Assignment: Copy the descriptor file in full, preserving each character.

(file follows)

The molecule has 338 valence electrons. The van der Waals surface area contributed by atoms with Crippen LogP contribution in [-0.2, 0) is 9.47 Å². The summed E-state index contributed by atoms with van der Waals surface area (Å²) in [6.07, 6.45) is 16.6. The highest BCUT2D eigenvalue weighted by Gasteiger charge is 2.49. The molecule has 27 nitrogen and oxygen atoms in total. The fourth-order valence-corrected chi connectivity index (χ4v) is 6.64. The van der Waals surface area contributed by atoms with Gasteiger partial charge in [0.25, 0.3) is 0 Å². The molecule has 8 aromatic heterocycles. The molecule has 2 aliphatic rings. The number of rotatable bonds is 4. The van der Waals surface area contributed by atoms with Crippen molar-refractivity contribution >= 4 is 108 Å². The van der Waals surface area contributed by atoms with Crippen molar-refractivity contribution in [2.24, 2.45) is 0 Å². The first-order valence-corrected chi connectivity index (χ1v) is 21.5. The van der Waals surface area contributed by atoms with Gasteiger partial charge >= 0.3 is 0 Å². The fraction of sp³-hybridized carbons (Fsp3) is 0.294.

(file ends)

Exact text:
The molecule has 338 valence electrons. The van der Waals surface area contributed by atoms with Crippen LogP contribution in [-0.2, 0) is 9.47 Å². The summed E-state index contributed by atoms with van der Waals surface area (Å²) in [6.07, 6.45) is 16.6. The highest BCUT2D eigenvalue weighted by Gasteiger charge is 2.49. The molecule has 27 nitrogen and oxygen atoms in total. The fourth-order valence-corrected chi connectivity index (χ4v) is 6.64. The van der Waals surface area contributed by atoms with Gasteiger partial charge in [0.25, 0.3) is 0 Å². The molecule has 8 aromatic heterocycles. The molecule has 2 aliphatic rings. The number of rotatable bonds is 4. The van der Waals surface area contributed by atoms with Crippen molar-refractivity contribution >= 4 is 108 Å². The van der Waals surface area contributed by atoms with Crippen molar-refractivity contribution in [2.24, 2.45) is 0 Å². The first-order valence-corrected chi connectivity index (χ1v) is 21.5. The van der Waals surface area contributed by atoms with Gasteiger partial charge >= 0.3 is 0 Å². The fraction of sp³-hybridized carbons (Fsp3) is 0.294.